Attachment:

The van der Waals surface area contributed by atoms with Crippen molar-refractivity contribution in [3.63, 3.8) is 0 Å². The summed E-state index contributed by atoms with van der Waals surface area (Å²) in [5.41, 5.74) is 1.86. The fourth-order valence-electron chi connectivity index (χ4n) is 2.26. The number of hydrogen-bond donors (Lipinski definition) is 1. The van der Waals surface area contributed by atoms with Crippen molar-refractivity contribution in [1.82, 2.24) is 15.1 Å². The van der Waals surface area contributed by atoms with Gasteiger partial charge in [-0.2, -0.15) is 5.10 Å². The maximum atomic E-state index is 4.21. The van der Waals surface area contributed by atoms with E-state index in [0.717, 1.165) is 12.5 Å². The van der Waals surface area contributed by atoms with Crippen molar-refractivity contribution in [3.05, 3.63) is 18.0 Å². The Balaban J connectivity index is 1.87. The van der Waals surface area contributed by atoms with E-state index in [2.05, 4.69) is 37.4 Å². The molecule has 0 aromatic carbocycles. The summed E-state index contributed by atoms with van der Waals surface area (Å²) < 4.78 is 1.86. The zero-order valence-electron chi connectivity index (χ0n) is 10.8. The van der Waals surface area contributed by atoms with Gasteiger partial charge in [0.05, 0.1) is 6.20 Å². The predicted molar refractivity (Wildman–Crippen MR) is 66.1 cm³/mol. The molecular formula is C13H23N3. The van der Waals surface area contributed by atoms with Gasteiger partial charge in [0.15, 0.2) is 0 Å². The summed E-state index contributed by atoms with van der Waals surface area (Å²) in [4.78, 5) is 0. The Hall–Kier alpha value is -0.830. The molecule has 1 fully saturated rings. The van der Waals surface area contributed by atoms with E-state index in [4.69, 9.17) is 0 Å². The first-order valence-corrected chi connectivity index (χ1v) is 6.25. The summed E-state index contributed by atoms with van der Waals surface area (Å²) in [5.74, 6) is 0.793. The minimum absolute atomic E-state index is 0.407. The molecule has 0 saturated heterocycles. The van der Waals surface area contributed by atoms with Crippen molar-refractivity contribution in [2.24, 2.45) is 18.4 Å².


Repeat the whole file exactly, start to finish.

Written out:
The van der Waals surface area contributed by atoms with Crippen molar-refractivity contribution in [3.63, 3.8) is 0 Å². The summed E-state index contributed by atoms with van der Waals surface area (Å²) in [5.41, 5.74) is 1.86. The fourth-order valence-electron chi connectivity index (χ4n) is 2.26. The number of hydrogen-bond donors (Lipinski definition) is 1. The van der Waals surface area contributed by atoms with Crippen molar-refractivity contribution in [1.82, 2.24) is 15.1 Å². The van der Waals surface area contributed by atoms with Gasteiger partial charge in [-0.2, -0.15) is 5.10 Å². The maximum atomic E-state index is 4.21. The van der Waals surface area contributed by atoms with E-state index in [0.717, 1.165) is 12.5 Å². The van der Waals surface area contributed by atoms with Crippen molar-refractivity contribution in [3.05, 3.63) is 18.0 Å². The Balaban J connectivity index is 1.87. The van der Waals surface area contributed by atoms with E-state index in [2.05, 4.69) is 37.4 Å². The molecule has 0 aromatic carbocycles. The summed E-state index contributed by atoms with van der Waals surface area (Å²) < 4.78 is 1.86. The zero-order valence-electron chi connectivity index (χ0n) is 10.8. The van der Waals surface area contributed by atoms with Gasteiger partial charge in [0.05, 0.1) is 6.20 Å². The predicted molar refractivity (Wildman–Crippen MR) is 66.1 cm³/mol. The molecular formula is C13H23N3. The van der Waals surface area contributed by atoms with Gasteiger partial charge in [0.15, 0.2) is 0 Å². The summed E-state index contributed by atoms with van der Waals surface area (Å²) in [4.78, 5) is 0. The Hall–Kier alpha value is -0.830. The molecule has 1 fully saturated rings. The van der Waals surface area contributed by atoms with E-state index in [4.69, 9.17) is 0 Å². The first-order valence-corrected chi connectivity index (χ1v) is 6.25. The summed E-state index contributed by atoms with van der Waals surface area (Å²) in [5.74, 6) is 0.793. The minimum absolute atomic E-state index is 0.407. The molecule has 0 saturated heterocycles. The van der Waals surface area contributed by atoms with Crippen molar-refractivity contribution in [2.24, 2.45) is 18.4 Å².